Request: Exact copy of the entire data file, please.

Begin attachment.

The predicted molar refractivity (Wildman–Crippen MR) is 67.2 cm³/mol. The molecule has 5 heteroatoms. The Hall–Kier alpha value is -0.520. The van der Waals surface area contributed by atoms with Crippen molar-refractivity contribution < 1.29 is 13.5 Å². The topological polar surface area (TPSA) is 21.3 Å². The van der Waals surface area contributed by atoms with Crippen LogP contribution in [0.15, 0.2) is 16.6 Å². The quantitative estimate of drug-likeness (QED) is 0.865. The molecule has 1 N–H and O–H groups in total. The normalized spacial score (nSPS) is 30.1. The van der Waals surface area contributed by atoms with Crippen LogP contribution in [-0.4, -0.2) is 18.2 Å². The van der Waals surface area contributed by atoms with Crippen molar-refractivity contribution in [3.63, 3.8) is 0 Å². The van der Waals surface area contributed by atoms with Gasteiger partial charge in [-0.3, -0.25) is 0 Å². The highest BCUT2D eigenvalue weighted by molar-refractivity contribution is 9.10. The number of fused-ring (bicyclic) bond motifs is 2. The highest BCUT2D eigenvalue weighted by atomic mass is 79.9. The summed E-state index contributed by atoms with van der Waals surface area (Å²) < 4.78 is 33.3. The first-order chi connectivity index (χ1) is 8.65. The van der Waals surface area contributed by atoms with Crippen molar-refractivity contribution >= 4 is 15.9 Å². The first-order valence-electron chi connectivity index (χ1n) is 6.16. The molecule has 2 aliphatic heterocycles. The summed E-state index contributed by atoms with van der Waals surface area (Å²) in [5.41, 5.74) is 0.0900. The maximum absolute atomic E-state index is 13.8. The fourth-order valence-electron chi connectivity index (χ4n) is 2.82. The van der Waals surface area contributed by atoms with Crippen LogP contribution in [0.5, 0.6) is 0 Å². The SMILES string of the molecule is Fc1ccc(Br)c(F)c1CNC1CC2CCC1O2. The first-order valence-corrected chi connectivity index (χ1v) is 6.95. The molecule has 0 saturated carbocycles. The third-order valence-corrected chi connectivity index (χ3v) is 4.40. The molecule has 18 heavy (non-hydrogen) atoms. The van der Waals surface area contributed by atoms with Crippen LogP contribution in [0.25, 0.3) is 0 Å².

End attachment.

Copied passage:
The predicted molar refractivity (Wildman–Crippen MR) is 67.2 cm³/mol. The molecule has 5 heteroatoms. The Hall–Kier alpha value is -0.520. The van der Waals surface area contributed by atoms with Crippen molar-refractivity contribution < 1.29 is 13.5 Å². The topological polar surface area (TPSA) is 21.3 Å². The van der Waals surface area contributed by atoms with Crippen LogP contribution in [0.15, 0.2) is 16.6 Å². The quantitative estimate of drug-likeness (QED) is 0.865. The molecule has 1 N–H and O–H groups in total. The normalized spacial score (nSPS) is 30.1. The van der Waals surface area contributed by atoms with Crippen LogP contribution in [-0.4, -0.2) is 18.2 Å². The van der Waals surface area contributed by atoms with Crippen molar-refractivity contribution in [3.63, 3.8) is 0 Å². The van der Waals surface area contributed by atoms with Gasteiger partial charge in [-0.3, -0.25) is 0 Å². The highest BCUT2D eigenvalue weighted by molar-refractivity contribution is 9.10. The number of fused-ring (bicyclic) bond motifs is 2. The highest BCUT2D eigenvalue weighted by atomic mass is 79.9. The summed E-state index contributed by atoms with van der Waals surface area (Å²) < 4.78 is 33.3. The first-order chi connectivity index (χ1) is 8.65. The van der Waals surface area contributed by atoms with Crippen molar-refractivity contribution >= 4 is 15.9 Å². The first-order valence-electron chi connectivity index (χ1n) is 6.16. The molecule has 2 aliphatic heterocycles. The summed E-state index contributed by atoms with van der Waals surface area (Å²) in [5.41, 5.74) is 0.0900. The maximum absolute atomic E-state index is 13.8. The fourth-order valence-electron chi connectivity index (χ4n) is 2.82. The van der Waals surface area contributed by atoms with Crippen LogP contribution in [0.5, 0.6) is 0 Å². The SMILES string of the molecule is Fc1ccc(Br)c(F)c1CNC1CC2CCC1O2. The first-order valence-corrected chi connectivity index (χ1v) is 6.95. The molecule has 0 saturated carbocycles. The third-order valence-corrected chi connectivity index (χ3v) is 4.40. The molecule has 18 heavy (non-hydrogen) atoms. The van der Waals surface area contributed by atoms with Crippen LogP contribution in [0.25, 0.3) is 0 Å².